Applications for natural language processing frequently employ sizeable pre-trained language models that have been fine-tuned to perform a variety of downstream functions. The original model’s parameters are kept after fine-tuning, which makes deployment difficult for large models like GPT-3, which has 175 billion trainable parameters.

**Low-Rank Adaptation, or LoRA**, proposes to inject trainable rank decomposition matrices into each layer of the Transformer architecture in addition to freezing the pre-trained model weights, considerably lowering the amount of trainable parameters for downstream tasks.

Before understanding how LoRA achieves this remarkable task of *reparameterization* of LLMs, let’s understand few **key concepts**:

**Rank decomposition (or Low Rank Adaptation)**

Rank decomposition matrices refer to a technique used to **reduce the number of parameters** in the model while maintaining its performance.

Let’s take an example of transformer model, the attention mechanism in the Transformer requires the computation of self-attention scores between all pairs of input tokens, resulting in a quadratic complexity with respect to the sequence length.

As a result, the Transformer can become computationally expensive, especially for long sequences.

Instead of using the full self-attention matrix, which is typically of size N x N, where N is the number of tokens in the input sequence, rank decomposition approximates it as the product of three smaller matrices while preserving important information:

**Attention_matrix ≈ U x V x W**

**U**: A matrix of size N x r (where r is the rank), representing the “query” matrix.

**V**: A matrix of size r x N, representing the “key” matrix.

**W**: A diagonal weight matrix of size N x N, representing the “value” matrix.

The **rank r** is a **hyperparameter** that controls the **approximation quality**. By choosing a smaller rank r compared to the full sequence length N, the number of parameters in the attention mechanism is reduced.

**2. Intrinsic Dimensionality**

*What does intrinsic dimension mean ?*

*It refers to the number of **meaningful features** or variables required to describe the data accurately, **excluding any irrelevant or redundant information*

Surprisingly, a large number of pre-trained models have a **relatively low intrinsic dimension**, which means that they may be efficiently modified using a small portion of the entire parameter space.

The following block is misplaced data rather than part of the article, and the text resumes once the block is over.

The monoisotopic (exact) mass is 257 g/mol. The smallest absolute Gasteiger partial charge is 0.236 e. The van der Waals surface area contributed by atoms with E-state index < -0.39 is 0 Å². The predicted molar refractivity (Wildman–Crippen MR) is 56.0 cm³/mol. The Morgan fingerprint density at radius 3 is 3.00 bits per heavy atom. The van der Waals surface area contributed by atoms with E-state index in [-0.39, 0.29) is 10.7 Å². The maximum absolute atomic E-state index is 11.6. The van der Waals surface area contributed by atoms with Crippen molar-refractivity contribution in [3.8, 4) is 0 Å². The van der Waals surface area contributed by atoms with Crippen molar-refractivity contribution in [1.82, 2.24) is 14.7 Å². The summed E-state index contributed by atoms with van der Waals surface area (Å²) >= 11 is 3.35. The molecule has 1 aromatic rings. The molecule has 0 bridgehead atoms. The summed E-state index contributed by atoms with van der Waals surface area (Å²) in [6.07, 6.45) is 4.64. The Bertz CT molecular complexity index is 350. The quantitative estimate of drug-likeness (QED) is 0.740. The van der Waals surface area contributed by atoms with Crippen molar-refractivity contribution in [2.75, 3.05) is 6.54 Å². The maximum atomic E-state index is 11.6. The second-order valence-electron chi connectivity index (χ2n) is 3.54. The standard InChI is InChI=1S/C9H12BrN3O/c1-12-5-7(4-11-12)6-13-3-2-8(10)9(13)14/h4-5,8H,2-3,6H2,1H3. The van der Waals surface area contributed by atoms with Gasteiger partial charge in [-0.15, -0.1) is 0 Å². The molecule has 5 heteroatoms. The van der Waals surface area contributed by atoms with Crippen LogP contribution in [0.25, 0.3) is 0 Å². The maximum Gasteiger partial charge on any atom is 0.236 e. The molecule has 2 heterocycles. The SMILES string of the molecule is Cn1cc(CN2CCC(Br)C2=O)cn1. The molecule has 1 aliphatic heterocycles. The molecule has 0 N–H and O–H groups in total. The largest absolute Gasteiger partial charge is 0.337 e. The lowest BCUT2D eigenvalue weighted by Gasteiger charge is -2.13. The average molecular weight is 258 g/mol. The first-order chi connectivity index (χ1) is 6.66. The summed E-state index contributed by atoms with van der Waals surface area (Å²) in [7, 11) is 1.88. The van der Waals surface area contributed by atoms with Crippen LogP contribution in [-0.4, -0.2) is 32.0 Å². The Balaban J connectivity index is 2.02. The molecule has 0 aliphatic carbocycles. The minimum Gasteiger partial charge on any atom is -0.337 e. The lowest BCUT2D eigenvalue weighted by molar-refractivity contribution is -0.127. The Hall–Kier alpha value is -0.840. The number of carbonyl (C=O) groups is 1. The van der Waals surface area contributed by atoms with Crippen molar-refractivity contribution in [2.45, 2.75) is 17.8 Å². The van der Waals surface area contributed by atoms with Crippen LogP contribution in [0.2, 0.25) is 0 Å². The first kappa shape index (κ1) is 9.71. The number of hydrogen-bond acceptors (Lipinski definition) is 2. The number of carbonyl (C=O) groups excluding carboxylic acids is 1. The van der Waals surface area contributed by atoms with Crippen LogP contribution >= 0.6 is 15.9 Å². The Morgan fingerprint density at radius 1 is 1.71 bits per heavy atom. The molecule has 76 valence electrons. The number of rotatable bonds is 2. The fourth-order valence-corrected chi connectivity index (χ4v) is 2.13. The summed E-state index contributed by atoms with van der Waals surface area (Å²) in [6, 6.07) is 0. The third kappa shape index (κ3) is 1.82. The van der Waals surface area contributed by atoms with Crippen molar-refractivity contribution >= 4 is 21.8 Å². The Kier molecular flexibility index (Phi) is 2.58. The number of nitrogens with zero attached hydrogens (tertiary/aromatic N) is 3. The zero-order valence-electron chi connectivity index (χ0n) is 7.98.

For instance, a RoBERTa model may reach a remarkable 90% of its full parameter performance levels on the MRPC (Microsoft Research Parametric Corpus) by optimising just 200 trainable parameters that are skilfully reprojected into the entire parameter space.

This highlights the potential for efficiency and efficacy when utilising intrinsic dimension in fine-tuning and reaping exceptional benefits with a drastically **reduced parameter count**.

**LoRA Explained**

Inspired by this, LoRA goes **one step ahead** and hypothesize that *“Updates to the weights also have a low intrinsic rank during adaptation”*

In case of LoRA , for a pre-trained weight matrix W ∈ R d×k , we constrain its update by representing the updated weights (∆W) with a low-rank decomposition W0 + **∆W** = W0 + *WAWB*

where ** WA** ∈ R^d×r ,

**∈ R^r×k , and the rank r min(d, k).**

*WB*During training, pre-trained weights are frozen and gradient updates are not passed through them, while WA and WB are small dimension matrices that act as an approximation for ∆W.

In simpler terms, these WA and WB matrices hold almost the same information as ∆W.

**r** here is the hyperparameter, which cannot exceed the smallest dimension in weight matrix W. It decides what should be the rank of these decomposed matrices .

**LoRA advantages:**

- Shared pre-trained model for multiple tasks, reducing storage and task-switching overhead.
- More efficient training with up to threefold hardware barrier reduction using adaptive optimisers.
- Seamless transition from training to deployment with no inference latency.
- Complements other methods, like prefix-tuning, for enhanced natural language processing possibilities.

**LoRA limitation:**

LoRA has some limitations due to the loss of information in the low-rank approximation process, which may impact the adapted model’s performance.

The effectiveness of LoRA also relies on the careful selection of decomposition techniques and rank, requiring thorough tuning and experimentation.

**Summary:**

LoRA is a fine-tuning method that accelerates the training of large models while consuming less memory, by reducing the number of trainable parameters.

For each layer of the LLM, LoRa adds a small number of trainable parameters, or adapters, and freezes all of the original parameters. We simply need to update the adapter weights for fine-tuning, which greatly decreases the memory footprint.

It is a successful adaptation technique that maintains excellent model quality while neither increasing inference delay nor shortening the input sequence.

**Citation:**

🔗 LoRA Paper: https://arxiv.org/pdf/2106.09685.pdf

🔗 Intrinsic Dimensionality Paper: https://arxiv.org/abs/2012.13255